The two Suites that follow are quite different in their overall mood. Both are made up of short contrasting individual movements, each one rarely more than a couple minutes in length yet such is the variation of style, scoring and mood painting that there is never any feeling of musical fragmentation in either suite. Suite No.1 is made up of nine movements and is scored for a much larger orchestra than Suite No. 2 and, on the whole, contains more dramatic music than its gentler ten-movement companion. Kamu takes a thoughtful unhurried approach to the first suite that allows movements such as the haunting ‘Oak Tree’ to register with maximum poetic effect, while his tempo for ‘Caliban’s Song’ perfectly suggests the oafishness of the character. He adopts marginally swifter tempi for each of the ten movements of the second Suite but nowhere do they seem anything but absolutely right.

‘The Bard’, one of Sibelius’s shortest and least often heard tone poems comes next. This is a masterpiece of great subtlety that only yields its secrets to the finest Sibelius interpreters. Kamu’s captivating performance, in which the finely balanced harp playing of Leena Saarenpää must be mentioned, shows him to be just such an artist.

The final work on this SACD is the symphonic poem ‘Tapiola’ from 1926, the composer’s last completed major orchestral work and one inspired by the legends and atmosphere of the vast Finnish forests. This much-recorded masterpiece has received many exceptionally fine interpretations in the intervening eighty-five years since its première in New York to which this one must surely be added. Kamu’s gripping performance has tremendous energy yet he never short-changes the listener in any of the reflective, desolate and icy passages in this music.

The recorded sound that engineer Fabian Frank has achieved in the clean acoustic of the Sibelius Hall, Lahti, Finland could hardly be bettered. The sound has tremendous impact and presence, with both a wide spread and depth. Balances are exemplary and the textures remain clear and uncongested even in the most heavily scored climaxes.

This SACD deserves an unqualified recommendation for both performance and sound quality.

Copyright © 2011 Graham Williams and


Sonics (Multichannel):

stars stars

Review by Mark Novak - October 18, 2011

The Tempest, Op.109, gathers together Sibelius’s incidental music for the Shakespeare play and was written late in his compositional life (which, unfortunately for all of us was a good 30 years before he died). The ghosts of the sixth and seventh symphonies haunt this material though the disparate nature of the various themes prevents it from being seen as a symphony itself. It is that disconnected nature that prevents this work from becoming more than a curiosity in the composer’s oeuvre. I much prefer works that follow an overarching symphonic plan and as a result this is not something I would listen to very often. Nevertheless, the performance here seems very good. Kamu and his orchestra (he became principal conductor of the Lahti’s this autumn) invest the music with passion and commitment. If you prefer tone poems and suites over symphonies, they could be your cup of tea.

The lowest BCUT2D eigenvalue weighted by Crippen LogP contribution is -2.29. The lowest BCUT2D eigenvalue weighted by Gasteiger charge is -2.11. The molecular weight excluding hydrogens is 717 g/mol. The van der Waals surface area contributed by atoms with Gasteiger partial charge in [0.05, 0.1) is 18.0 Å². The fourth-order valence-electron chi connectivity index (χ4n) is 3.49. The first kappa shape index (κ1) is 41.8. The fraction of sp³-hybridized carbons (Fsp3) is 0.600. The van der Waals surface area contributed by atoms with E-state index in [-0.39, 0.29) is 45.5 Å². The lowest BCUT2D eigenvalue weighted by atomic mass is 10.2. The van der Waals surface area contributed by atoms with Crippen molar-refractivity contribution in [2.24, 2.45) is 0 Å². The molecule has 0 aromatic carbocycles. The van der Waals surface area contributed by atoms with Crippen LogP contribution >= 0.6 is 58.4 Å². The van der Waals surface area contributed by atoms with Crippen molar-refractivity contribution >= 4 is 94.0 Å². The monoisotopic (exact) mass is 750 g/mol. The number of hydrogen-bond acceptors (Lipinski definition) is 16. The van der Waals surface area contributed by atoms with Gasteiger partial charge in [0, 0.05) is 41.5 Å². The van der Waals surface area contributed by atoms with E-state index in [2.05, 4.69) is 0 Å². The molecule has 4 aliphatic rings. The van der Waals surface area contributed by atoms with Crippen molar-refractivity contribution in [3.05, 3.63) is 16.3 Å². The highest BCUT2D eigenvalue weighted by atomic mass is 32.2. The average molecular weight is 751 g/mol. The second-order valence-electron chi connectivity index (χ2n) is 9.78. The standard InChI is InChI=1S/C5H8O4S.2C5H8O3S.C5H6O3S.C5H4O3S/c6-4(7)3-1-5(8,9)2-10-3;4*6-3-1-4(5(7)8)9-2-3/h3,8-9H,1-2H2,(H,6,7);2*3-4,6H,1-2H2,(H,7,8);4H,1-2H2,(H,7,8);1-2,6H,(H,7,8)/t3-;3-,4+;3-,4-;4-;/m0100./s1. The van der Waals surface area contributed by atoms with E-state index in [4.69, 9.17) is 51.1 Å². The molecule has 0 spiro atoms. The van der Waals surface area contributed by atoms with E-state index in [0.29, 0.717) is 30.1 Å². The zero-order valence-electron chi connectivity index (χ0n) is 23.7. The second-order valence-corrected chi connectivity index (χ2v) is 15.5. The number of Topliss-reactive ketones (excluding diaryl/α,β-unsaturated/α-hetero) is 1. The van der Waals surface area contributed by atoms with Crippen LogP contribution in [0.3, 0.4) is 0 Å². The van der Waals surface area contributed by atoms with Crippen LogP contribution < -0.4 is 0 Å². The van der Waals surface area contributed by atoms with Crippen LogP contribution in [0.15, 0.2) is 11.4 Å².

The Bard, written 12 years earlier, is a concise (7 minute) tone poem written after the fourth symphony. The harp adds significantly to the orchestral texture here though the musical ideas are somewhat bare. A pleasant but hardly consequential work from this composer that has the composer’s fingerprints all over it. The performance does justice to the music.

Lastly, Tapiola. This is Sibelius’s last major orchestral work and, like the Tempest, is reminiscent of this late period in his composing life. Nearly as long as the seventh symphony (here, 17:36), it is a brooding and atmospheric piece that depicts the god of the forest in Finnish mythology. It has been recorded many times and this performance holds its own with any I’ve heard. Kamu builds tension appropriately and handles the whimsical portions with elan.

The recorded sound (stereo tracks) is splendid. Captured in Sibelius Hall in Lahti and engineered by Fabian Frank, the excellent Lahti orchestra sounds wonderful. A perfect blend of hall and direct sound makes the orchestra come alive. Add to that a good low-end foundation and wide dynamics and you have a realistic picture of the Lahti orchestra. Recommended to those who enjoy Sibelius’s tone poems. Those who prefer his symphonies (like me) may want to put this a little further down their SACD want list.

Copyright © 2011 Mark Novak and


Sonics (Stereo):

stars stars